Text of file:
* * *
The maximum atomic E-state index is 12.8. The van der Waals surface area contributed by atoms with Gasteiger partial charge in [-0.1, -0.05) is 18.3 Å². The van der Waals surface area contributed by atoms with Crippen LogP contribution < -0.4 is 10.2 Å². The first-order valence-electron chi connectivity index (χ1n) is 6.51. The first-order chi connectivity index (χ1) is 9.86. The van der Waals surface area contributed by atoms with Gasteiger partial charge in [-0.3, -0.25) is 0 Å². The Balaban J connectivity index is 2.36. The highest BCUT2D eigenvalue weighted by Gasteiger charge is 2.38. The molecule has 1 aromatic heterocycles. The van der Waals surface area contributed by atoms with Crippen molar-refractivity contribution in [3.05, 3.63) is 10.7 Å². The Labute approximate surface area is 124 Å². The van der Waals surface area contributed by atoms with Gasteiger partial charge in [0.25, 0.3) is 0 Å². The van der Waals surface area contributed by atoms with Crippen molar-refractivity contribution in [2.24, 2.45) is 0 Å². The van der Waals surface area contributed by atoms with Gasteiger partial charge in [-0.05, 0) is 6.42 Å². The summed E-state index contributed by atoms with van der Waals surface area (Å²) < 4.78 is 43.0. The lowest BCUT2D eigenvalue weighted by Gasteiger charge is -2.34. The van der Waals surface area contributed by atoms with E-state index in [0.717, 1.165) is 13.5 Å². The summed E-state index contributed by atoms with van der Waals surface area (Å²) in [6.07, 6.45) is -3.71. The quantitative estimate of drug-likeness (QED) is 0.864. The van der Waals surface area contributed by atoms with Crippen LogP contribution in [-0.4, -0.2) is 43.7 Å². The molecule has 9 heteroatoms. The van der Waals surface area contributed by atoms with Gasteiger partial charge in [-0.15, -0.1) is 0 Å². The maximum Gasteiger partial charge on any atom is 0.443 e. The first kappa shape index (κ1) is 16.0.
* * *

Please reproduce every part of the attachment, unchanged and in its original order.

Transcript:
The maximum atomic E-state index is 12.8. The van der Waals surface area contributed by atoms with Gasteiger partial charge in [-0.1, -0.05) is 18.3 Å². The van der Waals surface area contributed by atoms with Crippen LogP contribution < -0.4 is 10.2 Å². The first-order valence-electron chi connectivity index (χ1n) is 6.51. The first-order chi connectivity index (χ1) is 9.86. The van der Waals surface area contributed by atoms with Gasteiger partial charge in [-0.3, -0.25) is 0 Å². The Balaban J connectivity index is 2.36. The highest BCUT2D eigenvalue weighted by Gasteiger charge is 2.38. The molecule has 1 aromatic heterocycles. The van der Waals surface area contributed by atoms with Crippen molar-refractivity contribution in [3.05, 3.63) is 10.7 Å². The Labute approximate surface area is 124 Å². The van der Waals surface area contributed by atoms with Gasteiger partial charge in [0.25, 0.3) is 0 Å². The van der Waals surface area contributed by atoms with Crippen molar-refractivity contribution in [2.24, 2.45) is 0 Å². The van der Waals surface area contributed by atoms with Gasteiger partial charge in [-0.05, 0) is 6.42 Å². The summed E-state index contributed by atoms with van der Waals surface area (Å²) < 4.78 is 43.0. The lowest BCUT2D eigenvalue weighted by Gasteiger charge is -2.34. The van der Waals surface area contributed by atoms with E-state index in [0.717, 1.165) is 13.5 Å². The summed E-state index contributed by atoms with van der Waals surface area (Å²) in [6.07, 6.45) is -3.71. The quantitative estimate of drug-likeness (QED) is 0.864. The van der Waals surface area contributed by atoms with Crippen LogP contribution in [-0.4, -0.2) is 43.7 Å². The molecule has 9 heteroatoms. The van der Waals surface area contributed by atoms with Gasteiger partial charge in [-0.15, -0.1) is 0 Å². The maximum Gasteiger partial charge on any atom is 0.443 e. The first kappa shape index (κ1) is 16.0.